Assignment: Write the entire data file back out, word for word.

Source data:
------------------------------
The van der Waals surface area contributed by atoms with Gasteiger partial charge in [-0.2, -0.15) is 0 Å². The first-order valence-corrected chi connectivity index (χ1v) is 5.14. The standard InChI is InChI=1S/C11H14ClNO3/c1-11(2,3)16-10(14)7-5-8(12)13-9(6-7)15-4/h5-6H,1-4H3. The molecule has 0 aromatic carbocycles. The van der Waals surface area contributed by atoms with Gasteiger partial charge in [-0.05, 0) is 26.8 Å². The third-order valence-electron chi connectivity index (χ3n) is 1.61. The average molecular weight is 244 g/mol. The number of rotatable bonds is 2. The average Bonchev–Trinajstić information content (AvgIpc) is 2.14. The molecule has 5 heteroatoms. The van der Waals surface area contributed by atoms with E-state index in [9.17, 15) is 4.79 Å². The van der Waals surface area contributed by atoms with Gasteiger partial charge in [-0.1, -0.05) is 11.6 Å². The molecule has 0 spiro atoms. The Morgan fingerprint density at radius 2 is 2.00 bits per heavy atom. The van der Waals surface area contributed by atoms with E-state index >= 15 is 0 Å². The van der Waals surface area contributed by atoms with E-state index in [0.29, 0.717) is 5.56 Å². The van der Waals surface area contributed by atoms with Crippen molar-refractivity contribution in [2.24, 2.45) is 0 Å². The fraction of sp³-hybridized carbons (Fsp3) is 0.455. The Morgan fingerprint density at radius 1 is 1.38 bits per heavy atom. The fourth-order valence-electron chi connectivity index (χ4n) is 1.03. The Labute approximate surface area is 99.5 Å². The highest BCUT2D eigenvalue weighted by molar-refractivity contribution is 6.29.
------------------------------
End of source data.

The van der Waals surface area contributed by atoms with Gasteiger partial charge in [-0.2, -0.15) is 0 Å². The first-order valence-corrected chi connectivity index (χ1v) is 5.14. The standard InChI is InChI=1S/C11H14ClNO3/c1-11(2,3)16-10(14)7-5-8(12)13-9(6-7)15-4/h5-6H,1-4H3. The molecule has 0 aromatic carbocycles. The van der Waals surface area contributed by atoms with Gasteiger partial charge in [-0.05, 0) is 26.8 Å². The third-order valence-electron chi connectivity index (χ3n) is 1.61. The average molecular weight is 244 g/mol. The number of rotatable bonds is 2. The average Bonchev–Trinajstić information content (AvgIpc) is 2.14. The molecule has 5 heteroatoms. The van der Waals surface area contributed by atoms with E-state index in [9.17, 15) is 4.79 Å². The van der Waals surface area contributed by atoms with Gasteiger partial charge in [-0.1, -0.05) is 11.6 Å². The molecule has 0 spiro atoms. The Morgan fingerprint density at radius 2 is 2.00 bits per heavy atom. The van der Waals surface area contributed by atoms with E-state index >= 15 is 0 Å². The van der Waals surface area contributed by atoms with E-state index in [0.29, 0.717) is 5.56 Å². The van der Waals surface area contributed by atoms with Crippen molar-refractivity contribution in [2.24, 2.45) is 0 Å². The fraction of sp³-hybridized carbons (Fsp3) is 0.455. The Morgan fingerprint density at radius 1 is 1.38 bits per heavy atom. The fourth-order valence-electron chi connectivity index (χ4n) is 1.03. The Labute approximate surface area is 99.5 Å². The highest BCUT2D eigenvalue weighted by molar-refractivity contribution is 6.29.